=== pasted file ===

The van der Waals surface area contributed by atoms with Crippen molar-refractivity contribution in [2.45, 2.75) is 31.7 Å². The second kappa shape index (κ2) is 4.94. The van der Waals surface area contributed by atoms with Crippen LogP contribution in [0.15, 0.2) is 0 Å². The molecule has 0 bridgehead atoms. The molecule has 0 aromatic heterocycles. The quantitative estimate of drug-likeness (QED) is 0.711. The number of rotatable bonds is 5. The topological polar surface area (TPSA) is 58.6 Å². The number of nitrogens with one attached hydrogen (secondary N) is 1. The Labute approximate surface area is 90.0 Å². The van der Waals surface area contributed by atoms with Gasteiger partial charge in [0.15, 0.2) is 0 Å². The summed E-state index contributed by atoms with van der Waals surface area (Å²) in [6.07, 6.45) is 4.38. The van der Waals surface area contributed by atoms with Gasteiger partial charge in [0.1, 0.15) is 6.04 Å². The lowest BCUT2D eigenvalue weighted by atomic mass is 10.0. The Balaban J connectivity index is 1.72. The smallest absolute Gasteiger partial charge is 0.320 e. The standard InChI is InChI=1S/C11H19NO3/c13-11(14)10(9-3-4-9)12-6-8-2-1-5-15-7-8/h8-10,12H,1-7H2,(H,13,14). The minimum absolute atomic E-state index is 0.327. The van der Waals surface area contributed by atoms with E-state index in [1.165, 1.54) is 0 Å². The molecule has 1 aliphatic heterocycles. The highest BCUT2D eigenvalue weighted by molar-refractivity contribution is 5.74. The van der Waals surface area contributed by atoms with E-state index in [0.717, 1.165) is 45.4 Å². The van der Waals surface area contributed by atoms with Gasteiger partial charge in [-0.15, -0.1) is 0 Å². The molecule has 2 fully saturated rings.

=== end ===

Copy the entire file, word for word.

The van der Waals surface area contributed by atoms with Crippen molar-refractivity contribution in [2.45, 2.75) is 31.7 Å². The second kappa shape index (κ2) is 4.94. The van der Waals surface area contributed by atoms with Crippen LogP contribution in [0.15, 0.2) is 0 Å². The molecule has 0 bridgehead atoms. The molecule has 0 aromatic heterocycles. The quantitative estimate of drug-likeness (QED) is 0.711. The number of rotatable bonds is 5. The topological polar surface area (TPSA) is 58.6 Å². The number of nitrogens with one attached hydrogen (secondary N) is 1. The Labute approximate surface area is 90.0 Å². The van der Waals surface area contributed by atoms with Gasteiger partial charge in [0.15, 0.2) is 0 Å². The summed E-state index contributed by atoms with van der Waals surface area (Å²) in [6.07, 6.45) is 4.38. The van der Waals surface area contributed by atoms with Gasteiger partial charge in [0.1, 0.15) is 6.04 Å². The lowest BCUT2D eigenvalue weighted by atomic mass is 10.0. The Balaban J connectivity index is 1.72. The smallest absolute Gasteiger partial charge is 0.320 e. The standard InChI is InChI=1S/C11H19NO3/c13-11(14)10(9-3-4-9)12-6-8-2-1-5-15-7-8/h8-10,12H,1-7H2,(H,13,14). The minimum absolute atomic E-state index is 0.327. The van der Waals surface area contributed by atoms with E-state index in [1.165, 1.54) is 0 Å². The molecule has 1 aliphatic heterocycles. The highest BCUT2D eigenvalue weighted by molar-refractivity contribution is 5.74. The van der Waals surface area contributed by atoms with E-state index in [0.717, 1.165) is 45.4 Å². The van der Waals surface area contributed by atoms with Gasteiger partial charge in [-0.15, -0.1) is 0 Å². The molecule has 2 fully saturated rings.